will analyse other record authentication methods such as [RFC5116].
   There are several possible design options to transport the computed

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   At a high level, our objective is to transport the computed HMAC
   together with the mapped data.  As explained in the previous
   subsection, this data will be transported on the same TCP subflow
   given that the TLS record is covered by one DSS mapping.  These three
   blocks of information can be transported either as

    | DSS        |  HMAC        |   TLS record            |


    | DSS        |  TLS record             | HMAC         |

   Sending the HMAC before the TLS record could simplify the processing
   at the receiver, but would force the sender to compute the entire
   HMAC before transmitting the TLS record.  On the other hand, by
   sending the HMAC after the TLS record, we could enable hardware
   accelerators to both encrypt the TLS record and compute the HMAC on
   the fly while transmitting the data.

   At this stage, it is too early to opt for one encoding over the
   other, even if supporting both would create a too complex protocol.

   The second design question is how to encode the HMAC.  Again, several
   options are possible.

   A first approach would be to rely on the TCP-AO option [RFC5925] and
   modify it so that it can authenticate all the data covered by the DSS
   mapping.  However, using another (long) TCP option would consume
   space in the limited TCP option space.  Furthermore, TCP-AO was
   designed with the assumption that each TCP-AO option covers a single
   TCP segment.  Thus, there might be middleboxes that rely on this
   assumption to accept/reject packets.  Modifying the TCP-AO option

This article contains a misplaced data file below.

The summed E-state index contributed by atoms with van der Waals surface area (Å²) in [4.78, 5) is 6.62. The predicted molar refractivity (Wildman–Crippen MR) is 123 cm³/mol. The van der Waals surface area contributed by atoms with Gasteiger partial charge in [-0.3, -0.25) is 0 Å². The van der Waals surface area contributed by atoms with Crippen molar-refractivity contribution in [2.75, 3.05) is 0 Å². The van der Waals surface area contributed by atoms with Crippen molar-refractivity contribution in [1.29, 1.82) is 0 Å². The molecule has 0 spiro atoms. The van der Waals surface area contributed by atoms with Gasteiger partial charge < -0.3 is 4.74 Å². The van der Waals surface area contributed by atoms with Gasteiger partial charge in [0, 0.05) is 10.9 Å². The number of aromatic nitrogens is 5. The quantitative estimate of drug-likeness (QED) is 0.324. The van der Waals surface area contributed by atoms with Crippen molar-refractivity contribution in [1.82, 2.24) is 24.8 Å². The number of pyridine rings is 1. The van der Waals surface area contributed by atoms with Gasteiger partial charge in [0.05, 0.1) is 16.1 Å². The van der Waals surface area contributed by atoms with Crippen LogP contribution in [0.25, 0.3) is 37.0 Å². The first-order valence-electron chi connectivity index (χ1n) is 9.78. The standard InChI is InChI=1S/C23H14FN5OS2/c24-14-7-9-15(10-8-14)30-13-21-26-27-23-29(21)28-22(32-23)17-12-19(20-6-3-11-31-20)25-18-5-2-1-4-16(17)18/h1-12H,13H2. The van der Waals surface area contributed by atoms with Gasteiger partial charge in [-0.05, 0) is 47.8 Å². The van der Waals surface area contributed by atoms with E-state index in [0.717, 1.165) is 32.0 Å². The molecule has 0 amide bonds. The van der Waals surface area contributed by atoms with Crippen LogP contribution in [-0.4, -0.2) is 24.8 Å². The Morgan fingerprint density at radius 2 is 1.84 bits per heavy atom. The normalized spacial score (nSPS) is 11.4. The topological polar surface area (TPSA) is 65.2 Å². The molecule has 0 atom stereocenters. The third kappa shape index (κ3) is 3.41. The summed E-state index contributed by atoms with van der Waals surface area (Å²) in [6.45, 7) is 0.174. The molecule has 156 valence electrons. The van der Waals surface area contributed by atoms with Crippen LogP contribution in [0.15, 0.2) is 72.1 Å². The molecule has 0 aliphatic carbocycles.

would likely result in difficulties with some middelboxes.

   A second approach is to place the length of the HMAC inside the DSS
   option, e.g. as a single byte that follows the Data-Level length
   field.  This allows to support various HMAC lengths, including
   truncated HMAC [RFC6066].

   A third approach is to encode the HMAC as a variable length option
   using the same format as the TCP options, but transport this

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   information inside the DSS payload, before or after the TLS record
   that contains the real data.  The variable-length TCP options are
   encoded in [RFC0793] as :


   Where Kind and Length are encoded as a single byte.  This limits the
   length of each option at 255 bytes, which is large enough to carry a
   HMAC.  Option Kind=0 defined in [RFC0793] is a special option that
   does not contain a length information and is used to indicate the end
   of the option list.  The HMAC option would always be transmitted
   before the TLS record and the null option would terminate the list of

   The simplest solution appears to be the second approach and sending
   the HMAC before the TLS record.  Since the TLS keys can change during
   the lifetime of a TLS sessions, MPTLS needs to indicate which key has
   been used to compute an HMAC.  This problem can be solved by
   associating a key identifier to the keys that are passed by TLS to
   Multipath TCP and place this key identifier inside the DSS option.
   The figure below provides the structure of the DSS option used by

                          1                   2                   3
      0 1 2 3 4 5 6 7 8 9 0 1 2 3 4 5 6 7 8 9 0 1 2 3 4 5 6 7 8 9 0 1
     |     Kind      |    Length     |Subtype| (reserved) |F|m|M|a|A|
     |           Data ACK (4 or 8 octets, depending on flags)       |
     |  DSN: Data sequence number (4/8 octets, depending on flags)  |
     |             SSN :  Subflow Sequence Number (4 octets)        |
     |  Data-Level Length (2 octets) | MAC Length    | Key Id.      |

                Figure 4: MPTLS Data Sequence Signal option

   The semantics of the last two fields of this modified DSS option is
   the following.

   o  'MAC Length' is an 8 bits unsigned integer that specifies the
      length of the HMAC that follows the DSS option, i.e. the HMAC
      starts at subflow sequence number 'SSN' and ends at
      'SSN+MACLength-1'.  A length of 0 indicates that no HMAC has been
      computed for the TLS record.

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   o  'Key Identifier' is an 8 bits unsigned integer that indicates the
      key that was used to compute the attached HMAC.  When a TLS
      session starts, the key identifier is set to zero.  It is
      incremented by one after each renegotiation of the keys.  Using
      key identifiers allows an MPTLS implementation to verify the
      validate of TLS records that have been generated by using
      different keys.

   The last point to be discussed about the HMAC and the modified DSS